Townhomes to be built on former library property

Christine Stephenson/The Herald
The Jasper Redevelopment Commission voted Tuesday to tear down the old Jasper Public Library property and build 18 high-end townhomes in its place. The goal of the townhomes is to attract young families and individuals to the downtown area, developer Ruger Kerstiens said.

By CHRISTINE STEPHENSON
cstephenson@dcherald.com

JASPER — The Jasper Redevelopment Commission approved a plan Tuesday to build townhomes on the old Jasper Public Library property. The former library was located at 1116 Main St.

A group of 18 high-end townhomes, which will be named Library Square, will be constructed by Kerstiens Homes and Designs.

The two-bedroom townhomes will be 1,100 square feet and available to rent with a proposed rate of $1,150 per month, developer Ruger Kerstiens said at the redevelopment commission meeting. The minimum project investment will be $2 million.

The main goal of the townhomes is to attract young families and individuals and increase rental units in the downtown area, which are both high priorities in the Impact Jasper Comprehensive Plan. The Indiana Uplands Regional Housing Study also specifies a strong demand for high-end rentals, Kerstiens said.

“This project will be one of a kind in Jasper,” Kerstiens said. “I do believe it’s the perfect northern anchor for the Heart of Jasper district and can also be a catalyst for future developments in the area.”

Additionally, the homes will capture 2% tax revenue, as opposed to a traditional residential community, where it would capture 1%.

Several residents who live and work near the old library space expressed concern at the meeting about parking and congestion in the area. Some roads in the area can already only fit one car down the road at a time due to street parking. Kerstiens’ townhomes would ideally add 35 to 45 new residents to the area, he said.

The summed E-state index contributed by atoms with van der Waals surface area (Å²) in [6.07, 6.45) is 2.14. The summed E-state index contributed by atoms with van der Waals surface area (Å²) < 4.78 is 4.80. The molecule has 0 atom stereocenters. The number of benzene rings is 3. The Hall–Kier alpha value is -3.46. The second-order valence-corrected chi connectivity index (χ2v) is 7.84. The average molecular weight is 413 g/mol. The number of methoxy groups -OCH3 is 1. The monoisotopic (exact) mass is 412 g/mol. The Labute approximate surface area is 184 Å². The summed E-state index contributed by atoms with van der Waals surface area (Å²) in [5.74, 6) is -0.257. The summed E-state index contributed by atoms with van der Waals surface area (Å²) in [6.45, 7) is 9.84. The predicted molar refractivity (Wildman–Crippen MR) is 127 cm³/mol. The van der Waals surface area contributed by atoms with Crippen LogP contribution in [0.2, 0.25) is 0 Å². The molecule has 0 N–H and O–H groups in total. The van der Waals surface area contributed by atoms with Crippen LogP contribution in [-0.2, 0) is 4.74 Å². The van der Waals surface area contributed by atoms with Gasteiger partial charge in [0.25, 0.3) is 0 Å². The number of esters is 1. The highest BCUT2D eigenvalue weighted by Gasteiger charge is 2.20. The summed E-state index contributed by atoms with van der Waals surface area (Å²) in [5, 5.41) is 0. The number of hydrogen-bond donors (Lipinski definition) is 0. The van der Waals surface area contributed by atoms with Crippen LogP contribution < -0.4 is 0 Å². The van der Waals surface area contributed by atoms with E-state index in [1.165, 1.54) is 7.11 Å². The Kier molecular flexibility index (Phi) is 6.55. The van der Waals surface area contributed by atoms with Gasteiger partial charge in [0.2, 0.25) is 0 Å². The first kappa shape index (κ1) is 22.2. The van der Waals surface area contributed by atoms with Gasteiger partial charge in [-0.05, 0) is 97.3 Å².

A parking lot will be built behind the buildings and there will be additional parking spaces off 11th and 12th streets, Kerstiens said. Parking along Main Street by Snaps will not be altered.

Another concern some residents expressed was how the townhomes will look compared to the historic homes in nearby neighborhoods. Rebekah Hall, who lives on Main Street, said almost all the other houses around her are at least 60 years old and have a certain historic look to them. Her home was built in the early 1900s.

“People have spent a lot of time and money trying to keep it preserved,” she said. “(The townhomes) need to look like they belong.”

Only basic renderings of the townhomes have been created so far, Kerstiens said, and each townhome will be able to have its exterior modified to look unique from one another. However, exterior modifications may be kept to a minimum for some so the townhome can remain relatively affordable.

“Looking into the future, whenever things are knocked down and or rebuilt, I can’t say for certain that many people are going to be able to afford to build back that Victorian home,” Kersteins said. “Do we want it to blend in the best that we can? Yes. Is it going to blend in exactly with the other homes in there? No.”

The commission decided between Kerstiens’ townhomes and a project proposal from Pfaff Construction to build eight single-family homes. Ultimately, members voted 3-2 for the townhomes.

“I look at the Redevelopment Commission as what’s the long-term best interest of Jasper,” commission member John Kahle said. “What we have a need for is an ability to house people in this community, and the townhomes present that best option.”

The commission also:

• Approved a resolution to adopt guidelines on participation at meetings through electronic communication. Those participating over Zoom will now be able to comment at meetings.




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